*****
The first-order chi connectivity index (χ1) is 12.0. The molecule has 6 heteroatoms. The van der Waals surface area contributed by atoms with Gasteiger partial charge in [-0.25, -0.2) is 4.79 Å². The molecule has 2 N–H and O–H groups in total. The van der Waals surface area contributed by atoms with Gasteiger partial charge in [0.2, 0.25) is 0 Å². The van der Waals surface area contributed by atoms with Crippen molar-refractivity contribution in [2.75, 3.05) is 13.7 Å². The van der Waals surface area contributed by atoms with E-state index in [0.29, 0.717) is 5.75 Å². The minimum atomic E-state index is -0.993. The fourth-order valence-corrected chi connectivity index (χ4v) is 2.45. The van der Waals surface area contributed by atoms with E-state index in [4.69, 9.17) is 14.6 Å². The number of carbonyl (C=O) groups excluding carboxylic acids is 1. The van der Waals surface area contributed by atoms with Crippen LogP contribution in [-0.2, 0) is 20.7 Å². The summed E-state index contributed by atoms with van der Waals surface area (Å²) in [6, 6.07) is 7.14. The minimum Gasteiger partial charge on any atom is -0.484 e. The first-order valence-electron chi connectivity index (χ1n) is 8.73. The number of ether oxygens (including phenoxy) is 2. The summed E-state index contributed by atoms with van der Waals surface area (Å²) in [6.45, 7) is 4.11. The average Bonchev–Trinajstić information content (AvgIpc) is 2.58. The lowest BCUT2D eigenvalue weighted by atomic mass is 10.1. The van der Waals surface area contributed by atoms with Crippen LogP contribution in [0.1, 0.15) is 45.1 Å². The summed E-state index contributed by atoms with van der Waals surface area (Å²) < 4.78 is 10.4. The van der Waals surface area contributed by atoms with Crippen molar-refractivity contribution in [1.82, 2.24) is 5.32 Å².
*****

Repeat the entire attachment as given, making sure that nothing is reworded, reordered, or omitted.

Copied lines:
The first-order chi connectivity index (χ1) is 12.0. The molecule has 6 heteroatoms. The van der Waals surface area contributed by atoms with Gasteiger partial charge in [-0.25, -0.2) is 4.79 Å². The molecule has 2 N–H and O–H groups in total. The van der Waals surface area contributed by atoms with Gasteiger partial charge in [0.2, 0.25) is 0 Å². The van der Waals surface area contributed by atoms with Crippen molar-refractivity contribution in [2.75, 3.05) is 13.7 Å². The van der Waals surface area contributed by atoms with E-state index in [0.29, 0.717) is 5.75 Å². The minimum atomic E-state index is -0.993. The fourth-order valence-corrected chi connectivity index (χ4v) is 2.45. The van der Waals surface area contributed by atoms with E-state index in [4.69, 9.17) is 14.6 Å². The number of carbonyl (C=O) groups excluding carboxylic acids is 1. The van der Waals surface area contributed by atoms with Crippen LogP contribution in [-0.2, 0) is 20.7 Å². The summed E-state index contributed by atoms with van der Waals surface area (Å²) in [6, 6.07) is 7.14. The minimum Gasteiger partial charge on any atom is -0.484 e. The first-order valence-electron chi connectivity index (χ1n) is 8.73. The number of ether oxygens (including phenoxy) is 2. The summed E-state index contributed by atoms with van der Waals surface area (Å²) in [6.45, 7) is 4.11. The average Bonchev–Trinajstić information content (AvgIpc) is 2.58. The lowest BCUT2D eigenvalue weighted by atomic mass is 10.1. The van der Waals surface area contributed by atoms with Crippen LogP contribution in [0.1, 0.15) is 45.1 Å². The summed E-state index contributed by atoms with van der Waals surface area (Å²) < 4.78 is 10.4. The van der Waals surface area contributed by atoms with Crippen molar-refractivity contribution in [1.82, 2.24) is 5.32 Å².